05 January 2006

Nuclear power plant on the border? Say it ain’t so

Daily Ireland

Green campaigners write to Peter Hain for definitive answer -British government still to confirm it has no plans to build a nuclear power plant in the Border regions of Down or Newry and Mourne district council areas

Ciarán Barnes

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The British government has been asked to give a definitive answer on whether it intends building a nuclear power plant in the North.
Green campaigners have written to secretary of state Peter Hain demanding to know if any sites in the North are being considered for new plants.
There are fears that the British government is looking at developing a nuclear plant in either the Down or Newry and Mourne district council areas.
Concern increased after British prime minister Tony Blair’s recent admission that a new energy review would “include specifically the issue of whether to facilitate the development of a new generation of nuclear power stations”.
Down SDLP councillor Margaret Ritchie, who is a member of the all-Ireland Nuclear-Free Local Authorities forum, said renewable energy and not nuclear power could meet the North’s energy needs.
“There is absolutely no good reason why this should change just because Tony Blair has been seduced by the nuclear lobby into calling yet another energy review,” she said.
Louth Fine Gael councillor Michael O’Dowd, the local authorities forum chairman, urged others to oppose the building of a nuclear power plant in Ireland.
“Civil society must make its voice heard now to oppose construction of a nuclear facility anywhere on our island, and we will be calling on local councils in all parts of Ireland to make their views known.
“Northern Ireland is well positioned to generate a large proportion of its energy from renewable sources, particularly wind power, and there is also scope for energy-saving programmes to have a big impact.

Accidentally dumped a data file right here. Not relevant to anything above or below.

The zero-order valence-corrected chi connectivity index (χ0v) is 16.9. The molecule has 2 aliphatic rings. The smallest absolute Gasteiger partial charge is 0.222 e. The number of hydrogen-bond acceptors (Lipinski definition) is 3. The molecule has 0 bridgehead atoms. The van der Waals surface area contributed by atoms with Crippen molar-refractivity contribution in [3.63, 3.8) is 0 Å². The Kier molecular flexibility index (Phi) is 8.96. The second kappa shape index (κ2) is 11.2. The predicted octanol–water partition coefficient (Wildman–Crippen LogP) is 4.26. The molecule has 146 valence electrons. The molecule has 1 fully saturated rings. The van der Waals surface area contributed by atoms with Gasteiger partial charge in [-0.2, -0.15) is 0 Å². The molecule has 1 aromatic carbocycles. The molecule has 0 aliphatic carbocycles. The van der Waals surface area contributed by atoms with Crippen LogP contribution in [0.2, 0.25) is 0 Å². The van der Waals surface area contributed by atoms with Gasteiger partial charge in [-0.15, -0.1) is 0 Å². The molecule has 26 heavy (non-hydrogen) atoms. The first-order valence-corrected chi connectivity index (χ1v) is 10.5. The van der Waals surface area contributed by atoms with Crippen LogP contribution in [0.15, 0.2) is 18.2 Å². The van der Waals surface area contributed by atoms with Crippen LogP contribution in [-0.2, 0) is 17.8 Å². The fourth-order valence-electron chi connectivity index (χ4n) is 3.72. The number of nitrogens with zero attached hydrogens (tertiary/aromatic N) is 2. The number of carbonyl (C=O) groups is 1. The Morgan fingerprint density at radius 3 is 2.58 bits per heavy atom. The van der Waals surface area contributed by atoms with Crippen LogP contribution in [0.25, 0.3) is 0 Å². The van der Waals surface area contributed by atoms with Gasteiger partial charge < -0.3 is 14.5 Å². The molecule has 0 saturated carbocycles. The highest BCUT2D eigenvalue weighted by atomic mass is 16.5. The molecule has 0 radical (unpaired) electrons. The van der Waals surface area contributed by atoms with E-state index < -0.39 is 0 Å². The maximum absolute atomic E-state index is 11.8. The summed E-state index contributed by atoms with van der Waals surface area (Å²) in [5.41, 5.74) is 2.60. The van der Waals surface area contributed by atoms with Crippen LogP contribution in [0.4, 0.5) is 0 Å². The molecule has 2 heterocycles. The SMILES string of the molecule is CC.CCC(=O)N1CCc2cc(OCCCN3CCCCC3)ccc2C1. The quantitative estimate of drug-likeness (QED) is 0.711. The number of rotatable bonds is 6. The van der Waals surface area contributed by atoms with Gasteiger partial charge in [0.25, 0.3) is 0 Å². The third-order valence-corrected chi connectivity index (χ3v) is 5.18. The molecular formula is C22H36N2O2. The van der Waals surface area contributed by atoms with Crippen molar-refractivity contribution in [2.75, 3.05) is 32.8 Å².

“Mr Hain must tell Tony Blair that there is no need or desire for any nuclear power station to be built in Northern Ireland,” Mr O’Dowd said.
The ramifications of developing a nuclear site in the North are huge.
Nuclear plants rely on the mining of uranium, a process that is extremely damaging to health and the environment. No safe solution exists for the disposal of waste, which remains active for at least one million years.
Patricia McKenna, a former Green Party MEP for Dublin, said nuclear power plants were really military projects.
She said the use of nuclear power had never been peaceful and was clearly linked to nuclear arms.
“The generation of electricity in nuclear reactors produces nuclear substances that can be used for making nuclear weapons,” she wrote in Tuesday’s Daily Ireland.
“The dangers associated with the handling of weapons-usable nuclear substances require a high level of security and secrecy in even so-called democratic countries.
“Given Blair’s concern about international terrorism, one would expect him to take a precautionary approach to the nuclear industry.”
With England’s main nuclear power plant at Sellafield less than 100 miles (160 kilometres) away from Ireland’s coast, anti-nuclear campaigners are waiting with bated breath for Mr Hain’s response.
The nuclear-free forum expects to receive a reply from the secretary of state within the next three weeks on whether sites in the North are being considered for nuclear power plants.
Fallout from the Chernobyl reactor disaster spread across Europe, affecting millions.

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